NEW YORK (WABC) -- The MTA is trying to clean up the subway, kicking off the next phase of Operation Track Sweep with a two-week effort.
Trash and rats and more trash! Eyewitness News saw the same thing messing things up and scurrying around at Atlantic and Barclays as we saw at 72nd and Broadway on the Upper West Side.
"The tracks are in deplorable condition. There is garbage everywhere and rats all over and the tracks are filthy. The rats are walking upright and going all over the subway station," Scott Stringer, New York City Comptroller, said.
Operation Track Sweep is focused on trying to change those conditions by dramatically reducing the amount of trash on subway tracks, improving the station environment, and reducing track fires and train delays.
DIRTY SUBWAY IN YOUR NEIGHBORHOOD? TWEET US @ABC7NY OR MESSAGE US ON FACEBOOK
This second phase of this campaign is an intensive two-week, system-wide cleaning during which more than 500 workers will remove trash and debris from the tracks at all of the system's 469 stations - more than 10 miles of subway station track.
The clean-up work on underground stations will be done at night, when ridership is at its lightest.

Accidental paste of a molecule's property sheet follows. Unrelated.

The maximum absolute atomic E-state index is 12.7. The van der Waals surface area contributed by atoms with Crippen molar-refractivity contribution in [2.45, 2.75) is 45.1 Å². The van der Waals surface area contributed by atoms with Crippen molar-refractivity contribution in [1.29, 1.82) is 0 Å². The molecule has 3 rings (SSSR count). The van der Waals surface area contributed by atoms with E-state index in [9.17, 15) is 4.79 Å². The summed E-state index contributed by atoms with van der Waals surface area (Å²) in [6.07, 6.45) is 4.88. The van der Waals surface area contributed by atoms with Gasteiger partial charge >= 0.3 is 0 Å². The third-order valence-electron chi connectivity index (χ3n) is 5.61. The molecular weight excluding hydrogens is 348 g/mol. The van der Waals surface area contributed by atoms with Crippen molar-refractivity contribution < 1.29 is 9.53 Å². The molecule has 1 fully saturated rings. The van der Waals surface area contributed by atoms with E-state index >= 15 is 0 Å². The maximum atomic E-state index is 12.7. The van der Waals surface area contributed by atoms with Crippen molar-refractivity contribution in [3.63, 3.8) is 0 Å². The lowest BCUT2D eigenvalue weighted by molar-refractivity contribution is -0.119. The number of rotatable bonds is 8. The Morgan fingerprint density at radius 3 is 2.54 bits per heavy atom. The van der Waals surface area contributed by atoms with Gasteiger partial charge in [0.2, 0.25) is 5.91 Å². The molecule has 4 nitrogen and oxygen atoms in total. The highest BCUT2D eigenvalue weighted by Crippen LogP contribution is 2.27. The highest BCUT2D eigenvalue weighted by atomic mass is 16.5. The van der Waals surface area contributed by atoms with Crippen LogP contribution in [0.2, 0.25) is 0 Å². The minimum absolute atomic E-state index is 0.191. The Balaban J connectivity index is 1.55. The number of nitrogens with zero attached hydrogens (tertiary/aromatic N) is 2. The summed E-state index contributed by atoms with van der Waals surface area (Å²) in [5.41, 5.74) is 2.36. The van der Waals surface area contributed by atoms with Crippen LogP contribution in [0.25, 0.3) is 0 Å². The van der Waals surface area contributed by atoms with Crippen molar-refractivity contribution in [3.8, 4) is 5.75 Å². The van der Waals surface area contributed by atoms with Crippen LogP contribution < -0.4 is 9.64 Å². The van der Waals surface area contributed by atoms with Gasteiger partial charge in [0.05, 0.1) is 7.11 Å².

During the day, workers will clean tracks at outdoor and elevated stations. During this phase of Operation Track Sweep, signs will be posted at each station noting the date and time that the tracks were cleaned.
The MTA is working with two manufacturers to develop a track vacuum system for the next phase of the plan.
In addition, the MTA has ordered a trio of new track vacuum trains, with the first two trains arriving in 2017, and a third in 2018. Vacuum trains can remove up to 14 cubic yards of trash every day.
The MTA is also purchasing 27 new refuse cars to move debris out of the system more quickly and support the new expanded cleaning effort. The cars are equipped with special railings to secure and transport wheeled garbage containers that are collected at subway stations. null